...And the wheel's kick and the wind's song and the white sail's shaking..." John Masefield
We were cruising to find a lunch spot between jobs the other day, and around the bend of the road, spotted this out in the bay:
It's the Privateer Lynx which spends six months of the year sailing up and down the West Coast, and will, for a fee, take on apprentice sailors and students willing to live in very tight and spartan quarters, with no mutiny allowed.
As we watched, a mysterious puff of smoke appeared, and then drifted away, and the sound of a cannon finally reached us on shore.
A few days later we took the dockside tour. She's a sleek and dangerous seductress, even tied securely at the wharf.
I spoke with the captain, tan with a graying queue and calloused hands (even the girl crew member had incredibly tough hands); we talked about Monterey's sailing history, and Richard Henry Dana's dismissal of Monterey citizens as "the laziest creatures he had ever met, they'd rather ride a horse than walk 50 feet." I asked him if he knew about Hippolyte Bouchard, the Argentine privateer that sacked Monterey in 1818, and he did not, so he was delighted to hear the little I knew.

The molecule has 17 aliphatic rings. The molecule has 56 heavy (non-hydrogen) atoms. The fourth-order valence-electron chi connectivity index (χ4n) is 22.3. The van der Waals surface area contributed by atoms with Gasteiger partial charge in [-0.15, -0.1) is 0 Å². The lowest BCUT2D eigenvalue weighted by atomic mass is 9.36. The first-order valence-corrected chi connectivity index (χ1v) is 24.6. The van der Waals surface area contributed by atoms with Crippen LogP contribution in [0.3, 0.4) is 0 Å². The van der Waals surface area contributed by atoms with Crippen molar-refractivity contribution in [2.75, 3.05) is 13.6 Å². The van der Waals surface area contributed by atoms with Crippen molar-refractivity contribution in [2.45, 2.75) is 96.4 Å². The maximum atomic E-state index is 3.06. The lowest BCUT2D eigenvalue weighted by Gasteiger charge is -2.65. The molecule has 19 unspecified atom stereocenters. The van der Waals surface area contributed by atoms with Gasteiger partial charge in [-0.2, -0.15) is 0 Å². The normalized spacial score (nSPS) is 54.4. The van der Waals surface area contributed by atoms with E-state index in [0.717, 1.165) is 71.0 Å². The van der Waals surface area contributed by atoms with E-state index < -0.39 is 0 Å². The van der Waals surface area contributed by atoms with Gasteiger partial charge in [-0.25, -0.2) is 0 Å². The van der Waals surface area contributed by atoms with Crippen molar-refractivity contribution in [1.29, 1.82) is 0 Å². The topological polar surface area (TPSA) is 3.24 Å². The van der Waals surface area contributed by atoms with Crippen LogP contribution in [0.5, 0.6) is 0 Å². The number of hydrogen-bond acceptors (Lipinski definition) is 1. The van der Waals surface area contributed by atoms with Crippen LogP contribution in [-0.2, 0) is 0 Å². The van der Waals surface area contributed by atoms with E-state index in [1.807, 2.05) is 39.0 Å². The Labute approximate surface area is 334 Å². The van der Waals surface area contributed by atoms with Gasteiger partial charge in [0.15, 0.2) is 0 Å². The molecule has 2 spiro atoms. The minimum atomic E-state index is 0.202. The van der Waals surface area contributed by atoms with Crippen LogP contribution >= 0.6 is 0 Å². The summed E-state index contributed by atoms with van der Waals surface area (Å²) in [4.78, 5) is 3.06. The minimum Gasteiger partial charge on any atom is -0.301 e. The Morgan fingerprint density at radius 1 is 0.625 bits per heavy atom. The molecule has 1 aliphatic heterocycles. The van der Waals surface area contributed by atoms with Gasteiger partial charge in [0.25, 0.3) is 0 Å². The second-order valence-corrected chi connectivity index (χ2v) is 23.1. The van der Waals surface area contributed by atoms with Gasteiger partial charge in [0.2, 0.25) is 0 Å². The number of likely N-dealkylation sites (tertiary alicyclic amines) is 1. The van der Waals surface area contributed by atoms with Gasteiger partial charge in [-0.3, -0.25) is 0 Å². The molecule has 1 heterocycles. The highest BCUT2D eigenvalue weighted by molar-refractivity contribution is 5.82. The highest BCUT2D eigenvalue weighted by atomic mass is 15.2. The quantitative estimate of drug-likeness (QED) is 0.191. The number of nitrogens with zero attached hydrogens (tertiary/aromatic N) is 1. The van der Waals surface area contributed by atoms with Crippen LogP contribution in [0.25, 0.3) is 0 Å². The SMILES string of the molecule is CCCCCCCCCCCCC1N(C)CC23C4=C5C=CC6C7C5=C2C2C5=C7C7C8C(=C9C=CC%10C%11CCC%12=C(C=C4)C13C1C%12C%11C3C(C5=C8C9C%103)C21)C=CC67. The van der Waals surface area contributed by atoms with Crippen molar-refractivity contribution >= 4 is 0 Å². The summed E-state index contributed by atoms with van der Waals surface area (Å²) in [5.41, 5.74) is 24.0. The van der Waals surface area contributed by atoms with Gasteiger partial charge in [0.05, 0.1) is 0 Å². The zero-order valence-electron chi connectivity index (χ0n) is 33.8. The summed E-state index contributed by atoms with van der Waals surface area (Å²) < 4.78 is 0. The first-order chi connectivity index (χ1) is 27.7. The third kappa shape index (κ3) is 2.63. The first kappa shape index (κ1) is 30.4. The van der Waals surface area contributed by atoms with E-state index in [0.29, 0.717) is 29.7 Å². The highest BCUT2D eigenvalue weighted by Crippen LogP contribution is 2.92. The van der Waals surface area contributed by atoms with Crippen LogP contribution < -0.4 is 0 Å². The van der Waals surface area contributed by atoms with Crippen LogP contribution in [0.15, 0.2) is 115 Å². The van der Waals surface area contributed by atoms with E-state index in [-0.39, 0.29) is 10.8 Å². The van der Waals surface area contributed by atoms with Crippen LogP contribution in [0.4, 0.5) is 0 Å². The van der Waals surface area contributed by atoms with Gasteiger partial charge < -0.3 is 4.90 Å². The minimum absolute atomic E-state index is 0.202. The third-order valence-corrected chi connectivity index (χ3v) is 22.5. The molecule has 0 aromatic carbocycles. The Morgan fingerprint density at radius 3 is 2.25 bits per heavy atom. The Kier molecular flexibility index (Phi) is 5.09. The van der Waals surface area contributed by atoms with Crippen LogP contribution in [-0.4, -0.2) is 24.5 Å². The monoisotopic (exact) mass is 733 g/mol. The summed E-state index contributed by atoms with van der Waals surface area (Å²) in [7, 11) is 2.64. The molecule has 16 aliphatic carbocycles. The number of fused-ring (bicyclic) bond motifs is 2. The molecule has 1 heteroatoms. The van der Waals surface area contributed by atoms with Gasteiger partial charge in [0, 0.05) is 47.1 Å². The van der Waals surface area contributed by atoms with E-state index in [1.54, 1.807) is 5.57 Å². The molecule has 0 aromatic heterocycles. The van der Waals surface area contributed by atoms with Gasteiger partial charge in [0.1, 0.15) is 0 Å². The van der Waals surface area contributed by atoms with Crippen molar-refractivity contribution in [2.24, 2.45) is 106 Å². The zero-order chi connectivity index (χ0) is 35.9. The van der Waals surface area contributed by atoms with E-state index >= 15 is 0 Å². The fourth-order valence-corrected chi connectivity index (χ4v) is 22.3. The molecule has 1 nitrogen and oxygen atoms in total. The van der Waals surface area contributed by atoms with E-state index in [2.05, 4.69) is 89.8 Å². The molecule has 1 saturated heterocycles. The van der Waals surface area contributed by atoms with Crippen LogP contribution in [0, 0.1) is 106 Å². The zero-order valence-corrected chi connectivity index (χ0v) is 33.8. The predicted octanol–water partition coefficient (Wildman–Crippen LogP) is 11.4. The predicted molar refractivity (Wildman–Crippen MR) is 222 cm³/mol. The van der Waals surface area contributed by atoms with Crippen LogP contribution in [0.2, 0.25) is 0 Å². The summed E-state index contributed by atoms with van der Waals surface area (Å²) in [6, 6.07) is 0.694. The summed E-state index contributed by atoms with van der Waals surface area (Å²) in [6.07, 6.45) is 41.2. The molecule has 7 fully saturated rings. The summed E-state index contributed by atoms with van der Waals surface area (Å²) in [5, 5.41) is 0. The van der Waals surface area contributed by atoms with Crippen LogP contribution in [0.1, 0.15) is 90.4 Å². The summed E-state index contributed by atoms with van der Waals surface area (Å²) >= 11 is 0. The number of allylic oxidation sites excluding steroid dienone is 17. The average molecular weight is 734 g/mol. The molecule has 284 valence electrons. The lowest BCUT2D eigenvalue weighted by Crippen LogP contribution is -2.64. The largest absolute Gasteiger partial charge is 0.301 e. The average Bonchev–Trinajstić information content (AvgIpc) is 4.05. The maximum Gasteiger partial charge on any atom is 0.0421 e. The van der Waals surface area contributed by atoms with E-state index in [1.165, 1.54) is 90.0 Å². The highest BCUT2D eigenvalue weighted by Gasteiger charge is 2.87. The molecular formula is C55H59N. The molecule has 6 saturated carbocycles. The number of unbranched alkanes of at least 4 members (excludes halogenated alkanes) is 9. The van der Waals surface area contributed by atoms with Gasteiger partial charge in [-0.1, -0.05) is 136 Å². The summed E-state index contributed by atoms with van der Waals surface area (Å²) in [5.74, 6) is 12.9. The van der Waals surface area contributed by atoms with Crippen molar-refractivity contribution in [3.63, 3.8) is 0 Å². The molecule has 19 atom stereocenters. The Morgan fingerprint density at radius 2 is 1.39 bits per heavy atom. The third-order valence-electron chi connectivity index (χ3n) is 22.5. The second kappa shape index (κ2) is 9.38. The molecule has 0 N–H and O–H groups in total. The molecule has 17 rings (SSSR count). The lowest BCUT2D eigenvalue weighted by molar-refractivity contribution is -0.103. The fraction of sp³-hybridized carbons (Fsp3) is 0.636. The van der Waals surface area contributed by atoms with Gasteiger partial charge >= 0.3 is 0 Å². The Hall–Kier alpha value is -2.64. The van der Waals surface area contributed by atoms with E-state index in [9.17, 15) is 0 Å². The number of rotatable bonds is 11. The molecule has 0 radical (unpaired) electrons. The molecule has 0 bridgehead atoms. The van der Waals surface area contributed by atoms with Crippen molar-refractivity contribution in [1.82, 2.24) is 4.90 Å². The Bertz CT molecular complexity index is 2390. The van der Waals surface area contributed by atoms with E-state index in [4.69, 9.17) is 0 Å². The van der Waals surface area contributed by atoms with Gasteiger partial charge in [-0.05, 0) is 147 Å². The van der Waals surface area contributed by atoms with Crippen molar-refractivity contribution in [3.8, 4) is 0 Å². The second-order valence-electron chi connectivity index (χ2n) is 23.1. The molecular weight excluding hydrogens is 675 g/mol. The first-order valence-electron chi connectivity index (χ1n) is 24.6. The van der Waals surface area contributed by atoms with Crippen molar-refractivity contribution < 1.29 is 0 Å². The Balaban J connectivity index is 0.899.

There's a shorter voyage that's almost tempting: from Half Moon Bay to Oakland, the end of the month. Ah to sail beneath the Golden Gate Bridge, with the cry of the gulls, the slap of waves on the hulls and creaking of a living ship breathing beneath one's feet. And the guaranteed sound of me, retching over the side.